Other Related Biomarkers

Visceral fat is one of the best predictors of disease and all-cause mortality (the scientific words for ‘death’). But besides visceral fat, there are a few other key biomarkers of health, which are equally important to check up on. The first is hemoglobin A1c, which will give you a general idea of your average insulin levels over a period of 2-3 months.

Since elevated (not even diabetic) levels of blood sugar are a risk factor for dementia, it is crucial that you keep these levels in an optimal range, and keep sugar intake to a minimum. A high intake of sugar will also cause you to age more rapidly, through the process known as glycation, where sugar binds to protein in your bloodstream.

Another key biomarker to keep an eye on is C-reactive protein. C-reactive protein is one of the best predictors of all-cause mortality (remember, that means death). It is a general way to determine the level of inflammation in your body, and a test is available (for not very much money). Coronary artery disease, heart attack and stroke – these are all correlated with poor results from a C-reactive protein test.

What The American Diet Does To You

The American diet does a lot of negative things to our health – bad cholesterol levels, diabetes, and obesity. But it also increases our level of visceral fat, raises our Ha1c, and contributes to inflammation. The Paleo diet, by contrast, will help with all of these biomarkers, and will also help you to feel healthier, sleep better, and exercise more efficiently.

If the finger of blame for lots of visceral fat goes to any one culprit, it has to be sugar. The American diet is very high in sugar, and this is a huge problem when it comes to body weight and visceral fat. Eliminating all sugar is probably the single most important step in avoiding the ills associated with lots of visceral fat. When one cuts down on sugar, and replaces those calories with real foods, everything starts to fall into place in regards to our health.

Supplements?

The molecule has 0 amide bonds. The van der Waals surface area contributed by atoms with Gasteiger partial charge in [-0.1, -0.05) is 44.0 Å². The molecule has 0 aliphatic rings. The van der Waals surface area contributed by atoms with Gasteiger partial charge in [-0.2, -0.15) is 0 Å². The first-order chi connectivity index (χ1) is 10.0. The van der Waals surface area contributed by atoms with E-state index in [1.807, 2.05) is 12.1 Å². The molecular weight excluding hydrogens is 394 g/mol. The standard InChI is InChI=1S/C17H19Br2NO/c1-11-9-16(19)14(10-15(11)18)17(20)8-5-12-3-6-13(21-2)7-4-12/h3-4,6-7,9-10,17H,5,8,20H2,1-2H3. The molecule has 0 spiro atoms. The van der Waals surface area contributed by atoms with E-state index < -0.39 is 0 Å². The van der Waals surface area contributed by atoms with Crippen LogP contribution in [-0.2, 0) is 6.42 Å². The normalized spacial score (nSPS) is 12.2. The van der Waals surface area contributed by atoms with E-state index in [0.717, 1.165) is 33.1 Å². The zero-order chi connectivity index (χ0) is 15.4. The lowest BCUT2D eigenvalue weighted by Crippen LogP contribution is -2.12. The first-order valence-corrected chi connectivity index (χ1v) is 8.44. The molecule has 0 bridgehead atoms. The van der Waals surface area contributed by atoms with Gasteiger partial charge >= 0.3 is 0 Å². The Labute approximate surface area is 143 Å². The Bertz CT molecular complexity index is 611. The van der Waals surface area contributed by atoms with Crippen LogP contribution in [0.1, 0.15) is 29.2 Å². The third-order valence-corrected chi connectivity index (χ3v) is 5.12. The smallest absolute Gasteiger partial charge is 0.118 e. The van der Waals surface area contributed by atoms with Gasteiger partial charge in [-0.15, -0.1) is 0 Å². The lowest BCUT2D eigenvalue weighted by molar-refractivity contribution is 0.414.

There are no ‘magic bullet’ supplements for visceral fat, though there are some that may help you stick to a healthy diet and exercise regimen. Alpha lipoic acid is an excellent supplement for blood sugar regulation, as well as being a potent antioxidant that can get into every cell, since it is both fat and water-soluble. It’s a must-have for anyone looking to decrease their level of visceral fat.

A probiotic (preferably one that is broad spectrum, with soil based organisms) supplement is also a must-have here. By helping to replicate the good bacteria in our guts, we are improving many aspects of our health, all of which help to combat visceral fat. Gut health is also correlated with mental health, so a probiotic will be doing more than just improving your visceral fat situation.

If one wants to eat a plethora of fermented foods, you can avoid supplementing with a probiotic. However, it must be a near-constant supply, and I simply do not like the taste of sauerkraut that much! But make no mistake about it, a probiotic can make a world of difference for health, and a Paleo diet will routinely include lots of fermented foods.

DHA is another essential supplement that one should seek out if looking to avoid and/or lessen visceral fat. The most bioavailable of all the omega-3 fatty acids, DHA plays a key role in metabolic function, as well as neurological health. It also helps you to avoid an inflammatory state (remember our friend C-reactive protein?)

It is best to eat wild-caught fish 5 times per week, as these fish will often have enough DHA for a healthy person. However, it may be beneficial to supplement with DHA as well, in the amount of about 1 gram per day. Remember to check with your doctor before taking any of these supplements.

Conclusion

The same standard advice that those wishing to achieve better health often hear will apply to this audience, as well. If you are looking to lose visceral fat, simply eat well, exercise, and sleep! It doesn’t get any simpler than that. However, just because this advice is simple, doesn’t mean that it is easy to implement into our daily lives. Prioritize your health, and you’ll begin to lower your risk for disease and death. You are worth it!

This article originally appeared on PaleoHacks.